China recently moved closer to Thailand, but mostly as a result of Bangkok’s estrangement from Washington over the Thai military’s seizure of power. The PRC is far from forging a long-term, enduring relationship. Beyond Asia, China has gained clout because of its economic prowess, but “winning” in such pariah states as Sudan and Zimbabwe is a dubious accomplishment. In Zambia, perceived Chinese arrogance became a political issue.

While the PRC has made economic and political gains elsewhere in Africa, they remain limited. During the Cold War, Washington made a substantial investment in many of the same nations, with little lasting benefit.

Beijing’s most important relationship may be with Russia. But the two nations are, at most, “strategic partners” and only because the United States foolishly pushed them together. Once the West’s sanctions end, Moscow is likely to shift its gaze again.

As I pointed out on China-US Focus, “while China can count on few friends, it has accumulated numerous adversaries. Japan is arming itself. The Philippines is pushing for a closer military relationship with Washington. Even Vietnam, which fought a long war against America with the PRC’s support, is looking toward the U.S. for aid against China.”

Indonesia, the world’s most populous Muslim nation, has confronted China over illegal fishing. Malaysia’s defense minister talked of “pushback” by Southeast Asian states against the PRC. Australia has grown increasingly wary of Beijing despite strong bilateral economic ties. India’s relationship with the PRC remains strained because of a territorial conflict running back a half century.

This is an appalling record for Beijing. China’s behavior would make U.S.-style alliances difficult for any nation.

The PRC is not an attractive partner for countries which matter. Although Chinese officials complain that the United States is embarked on a policy of “containment,” Beijing is doing much to contain itself.

Given its international ambitions, the PRC needs friends if not formal military allies. But China already is discovering that money does not guarantee love.

If Beijing wants to compete with America globally, the former must follow Washington’s lead and build a network of mutually cooperative states. Until now, however, the PRC has been pushing countries away.

China’s obnoxious behavior looks likely to continue. If Beijing can’t find a way to win favor from at least some of its neighbors and other influential nations around the globe, it may remain a modest geopolitical player.

The Syrian Civil War has produced about 5.8 million Syrians seeking refuge or asylum elsewhere–a scale of population displacement unseen since World War II. Although the flow into Europe dominates the news, most of the registered Syrian refugees remain in the Middle East. Lebanon, Turkey, and Jordan are the main recipients of the immigration wave, receiving roughly 1.1 million, 2.7 million, and 640,000 Syrians, respectively. The Gulf States are hosting about 1.2 million Syrians on work visas but they are not legally considered refugees or asylum seekers because those nations are not signatories to the UNHCR commission that created the modern refugee system. Regardless, the humanitarian benefit of Syrians working and residing there is tremendous.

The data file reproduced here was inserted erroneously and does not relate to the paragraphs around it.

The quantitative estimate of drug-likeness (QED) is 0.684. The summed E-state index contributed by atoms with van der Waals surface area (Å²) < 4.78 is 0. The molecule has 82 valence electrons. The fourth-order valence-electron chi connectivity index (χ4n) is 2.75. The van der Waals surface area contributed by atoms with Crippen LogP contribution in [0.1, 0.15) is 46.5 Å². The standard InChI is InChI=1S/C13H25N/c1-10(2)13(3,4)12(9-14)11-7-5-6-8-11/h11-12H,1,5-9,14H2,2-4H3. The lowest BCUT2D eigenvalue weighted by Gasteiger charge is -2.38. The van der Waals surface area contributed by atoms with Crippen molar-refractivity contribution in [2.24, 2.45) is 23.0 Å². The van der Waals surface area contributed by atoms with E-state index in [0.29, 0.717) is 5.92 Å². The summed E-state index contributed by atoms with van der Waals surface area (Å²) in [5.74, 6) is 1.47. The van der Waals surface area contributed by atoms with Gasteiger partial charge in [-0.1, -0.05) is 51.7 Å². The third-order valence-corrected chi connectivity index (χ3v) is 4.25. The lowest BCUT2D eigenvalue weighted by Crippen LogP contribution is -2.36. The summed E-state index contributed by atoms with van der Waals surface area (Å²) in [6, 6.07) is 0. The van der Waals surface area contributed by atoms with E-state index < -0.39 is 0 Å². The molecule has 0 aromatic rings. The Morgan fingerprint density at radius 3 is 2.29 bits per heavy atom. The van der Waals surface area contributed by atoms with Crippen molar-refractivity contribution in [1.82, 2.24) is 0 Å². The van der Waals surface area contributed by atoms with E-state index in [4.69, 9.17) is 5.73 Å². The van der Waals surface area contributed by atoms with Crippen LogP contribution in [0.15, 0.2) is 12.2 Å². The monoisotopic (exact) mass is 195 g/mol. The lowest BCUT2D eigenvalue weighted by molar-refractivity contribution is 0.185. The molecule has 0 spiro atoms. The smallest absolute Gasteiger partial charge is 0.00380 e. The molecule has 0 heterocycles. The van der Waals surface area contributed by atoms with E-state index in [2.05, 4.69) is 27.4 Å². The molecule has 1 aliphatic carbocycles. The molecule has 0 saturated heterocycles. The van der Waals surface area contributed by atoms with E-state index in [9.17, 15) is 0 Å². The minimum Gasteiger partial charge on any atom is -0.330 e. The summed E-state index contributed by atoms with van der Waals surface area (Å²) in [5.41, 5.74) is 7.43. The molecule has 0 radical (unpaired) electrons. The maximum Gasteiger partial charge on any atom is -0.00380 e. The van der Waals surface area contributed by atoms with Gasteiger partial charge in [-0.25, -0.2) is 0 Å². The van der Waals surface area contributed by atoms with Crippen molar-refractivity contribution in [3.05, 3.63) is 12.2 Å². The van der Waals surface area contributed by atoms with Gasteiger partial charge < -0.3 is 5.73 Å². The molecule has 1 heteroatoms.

The movement of so many Syrians over such a short period of time should result in significant economic and fiscal effects in their destination countries. Below is a summary of recent economic research on how the Syrians have affected the economies and budgets for Lebanon, Turkey, Jordan, and Europe. 


Syrian refugees are 24 percent of Lebanon’s population–the highest Syrian refugee to population ratio in the world. However, neither the Lebanese government nor the United Nations has established official refugee camps in the country and registration of new Syrian refugees stopped in May 2015. International NGOs provide humanitarian aid that benefits over 126,000 destitute Syrians, but significant funding shortages have left some Syrians living on less than half a dollar per day. To more efficiently provide aid, the United Nations High Commissioner for Refugees has divided the country into four areas: Mount Lebanon and Beirut, North Lebanon, Bekaa Valley, and South Lebanon. Most refugees have settled in the underdeveloped areas of the Bekaa Valley and North Lebanon because the Lebanese in these areas share many family ties with Syrians. Locals in these areas are struggling to accommodate Syrian refugees despite the family ties.

Many Syrians, especially those with more wealth and greater skills, are responding to the poor economic conditions in North Lebanon and Bekaa by moving to South Lebanon and Beirut where there are more job opportunities, higher wages, cheaper rents, and safer communities. Syrian entrepreneurs are also welcomed in these regions of the country.